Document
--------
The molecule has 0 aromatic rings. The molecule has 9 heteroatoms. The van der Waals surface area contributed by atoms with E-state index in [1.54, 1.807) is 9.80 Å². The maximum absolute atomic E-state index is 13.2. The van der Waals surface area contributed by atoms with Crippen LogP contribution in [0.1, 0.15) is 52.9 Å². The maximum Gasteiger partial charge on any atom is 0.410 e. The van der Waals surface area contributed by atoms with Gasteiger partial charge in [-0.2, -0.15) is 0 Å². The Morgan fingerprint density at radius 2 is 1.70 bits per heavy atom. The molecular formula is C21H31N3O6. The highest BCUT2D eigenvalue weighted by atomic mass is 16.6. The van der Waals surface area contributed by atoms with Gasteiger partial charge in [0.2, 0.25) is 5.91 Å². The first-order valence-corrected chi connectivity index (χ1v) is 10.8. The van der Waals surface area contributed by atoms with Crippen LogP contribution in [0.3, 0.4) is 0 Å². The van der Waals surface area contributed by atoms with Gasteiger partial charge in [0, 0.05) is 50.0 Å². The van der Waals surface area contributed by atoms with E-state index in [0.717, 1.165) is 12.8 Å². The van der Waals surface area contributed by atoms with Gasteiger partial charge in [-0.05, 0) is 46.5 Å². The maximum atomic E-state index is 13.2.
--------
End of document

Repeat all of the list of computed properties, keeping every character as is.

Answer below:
The molecule has 0 aromatic rings. The molecule has 9 heteroatoms. The van der Waals surface area contributed by atoms with E-state index in [1.54, 1.807) is 9.80 Å². The maximum absolute atomic E-state index is 13.2. The van der Waals surface area contributed by atoms with Crippen LogP contribution in [0.1, 0.15) is 52.9 Å². The maximum Gasteiger partial charge on any atom is 0.410 e. The van der Waals surface area contributed by atoms with Gasteiger partial charge in [-0.2, -0.15) is 0 Å². The Morgan fingerprint density at radius 2 is 1.70 bits per heavy atom. The molecular formula is C21H31N3O6. The highest BCUT2D eigenvalue weighted by atomic mass is 16.6. The van der Waals surface area contributed by atoms with Gasteiger partial charge in [0.2, 0.25) is 5.91 Å². The first-order valence-corrected chi connectivity index (χ1v) is 10.8. The van der Waals surface area contributed by atoms with Crippen LogP contribution in [0.3, 0.4) is 0 Å². The van der Waals surface area contributed by atoms with Gasteiger partial charge in [0, 0.05) is 50.0 Å². The van der Waals surface area contributed by atoms with E-state index in [0.717, 1.165) is 12.8 Å². The van der Waals surface area contributed by atoms with Gasteiger partial charge in [-0.05, 0) is 46.5 Å². The maximum atomic E-state index is 13.2.